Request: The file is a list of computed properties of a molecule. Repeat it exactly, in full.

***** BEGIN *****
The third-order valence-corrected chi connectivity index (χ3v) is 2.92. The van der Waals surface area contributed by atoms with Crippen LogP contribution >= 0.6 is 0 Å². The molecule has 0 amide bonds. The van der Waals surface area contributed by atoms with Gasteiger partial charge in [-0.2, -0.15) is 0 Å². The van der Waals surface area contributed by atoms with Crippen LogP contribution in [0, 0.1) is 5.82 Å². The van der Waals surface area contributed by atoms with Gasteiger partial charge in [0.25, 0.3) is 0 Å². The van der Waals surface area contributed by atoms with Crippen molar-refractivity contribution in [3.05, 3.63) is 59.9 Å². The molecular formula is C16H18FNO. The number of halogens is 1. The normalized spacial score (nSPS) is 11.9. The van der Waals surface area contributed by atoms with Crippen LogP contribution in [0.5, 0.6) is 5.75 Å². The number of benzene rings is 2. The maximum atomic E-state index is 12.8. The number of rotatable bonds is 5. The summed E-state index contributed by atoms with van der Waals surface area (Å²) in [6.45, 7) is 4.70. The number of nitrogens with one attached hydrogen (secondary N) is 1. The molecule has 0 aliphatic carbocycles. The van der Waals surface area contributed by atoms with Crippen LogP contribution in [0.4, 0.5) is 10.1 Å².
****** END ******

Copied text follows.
The third-order valence-corrected chi connectivity index (χ3v) is 2.92. The van der Waals surface area contributed by atoms with Crippen LogP contribution >= 0.6 is 0 Å². The molecule has 0 amide bonds. The van der Waals surface area contributed by atoms with Gasteiger partial charge in [-0.2, -0.15) is 0 Å². The van der Waals surface area contributed by atoms with Crippen LogP contribution in [0, 0.1) is 5.82 Å². The van der Waals surface area contributed by atoms with Gasteiger partial charge in [0.25, 0.3) is 0 Å². The van der Waals surface area contributed by atoms with Crippen molar-refractivity contribution in [3.05, 3.63) is 59.9 Å². The molecular formula is C16H18FNO. The number of halogens is 1. The normalized spacial score (nSPS) is 11.9. The van der Waals surface area contributed by atoms with Crippen LogP contribution in [0.5, 0.6) is 5.75 Å². The number of benzene rings is 2. The maximum atomic E-state index is 12.8. The number of rotatable bonds is 5. The summed E-state index contributed by atoms with van der Waals surface area (Å²) in [6.45, 7) is 4.70. The number of nitrogens with one attached hydrogen (secondary N) is 1. The molecule has 0 aliphatic carbocycles. The van der Waals surface area contributed by atoms with Crippen LogP contribution in [0.4, 0.5) is 10.1 Å².